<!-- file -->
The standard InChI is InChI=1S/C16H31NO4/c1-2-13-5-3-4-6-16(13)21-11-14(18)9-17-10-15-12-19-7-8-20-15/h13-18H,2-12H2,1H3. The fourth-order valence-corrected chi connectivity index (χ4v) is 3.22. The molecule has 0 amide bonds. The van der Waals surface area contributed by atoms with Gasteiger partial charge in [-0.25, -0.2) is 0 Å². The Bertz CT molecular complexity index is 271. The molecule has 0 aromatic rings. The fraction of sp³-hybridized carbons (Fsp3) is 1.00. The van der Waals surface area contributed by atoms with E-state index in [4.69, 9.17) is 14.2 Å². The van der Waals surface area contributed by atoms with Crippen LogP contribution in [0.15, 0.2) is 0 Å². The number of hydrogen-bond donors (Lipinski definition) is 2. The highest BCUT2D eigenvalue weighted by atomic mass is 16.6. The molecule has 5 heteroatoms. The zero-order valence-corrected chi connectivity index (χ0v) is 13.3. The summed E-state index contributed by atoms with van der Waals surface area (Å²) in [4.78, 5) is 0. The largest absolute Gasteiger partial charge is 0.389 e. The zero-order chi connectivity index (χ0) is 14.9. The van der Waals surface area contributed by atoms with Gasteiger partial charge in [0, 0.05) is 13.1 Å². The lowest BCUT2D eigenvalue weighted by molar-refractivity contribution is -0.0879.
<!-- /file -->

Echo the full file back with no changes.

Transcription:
The standard InChI is InChI=1S/C16H31NO4/c1-2-13-5-3-4-6-16(13)21-11-14(18)9-17-10-15-12-19-7-8-20-15/h13-18H,2-12H2,1H3. The fourth-order valence-corrected chi connectivity index (χ4v) is 3.22. The molecule has 0 amide bonds. The van der Waals surface area contributed by atoms with Gasteiger partial charge in [-0.25, -0.2) is 0 Å². The Bertz CT molecular complexity index is 271. The molecule has 0 aromatic rings. The fraction of sp³-hybridized carbons (Fsp3) is 1.00. The van der Waals surface area contributed by atoms with E-state index in [4.69, 9.17) is 14.2 Å². The van der Waals surface area contributed by atoms with Crippen LogP contribution in [0.15, 0.2) is 0 Å². The number of hydrogen-bond donors (Lipinski definition) is 2. The highest BCUT2D eigenvalue weighted by atomic mass is 16.6. The molecule has 5 heteroatoms. The zero-order valence-corrected chi connectivity index (χ0v) is 13.3. The summed E-state index contributed by atoms with van der Waals surface area (Å²) in [4.78, 5) is 0. The largest absolute Gasteiger partial charge is 0.389 e. The zero-order chi connectivity index (χ0) is 14.9. The van der Waals surface area contributed by atoms with Gasteiger partial charge in [0, 0.05) is 13.1 Å². The lowest BCUT2D eigenvalue weighted by molar-refractivity contribution is -0.0879.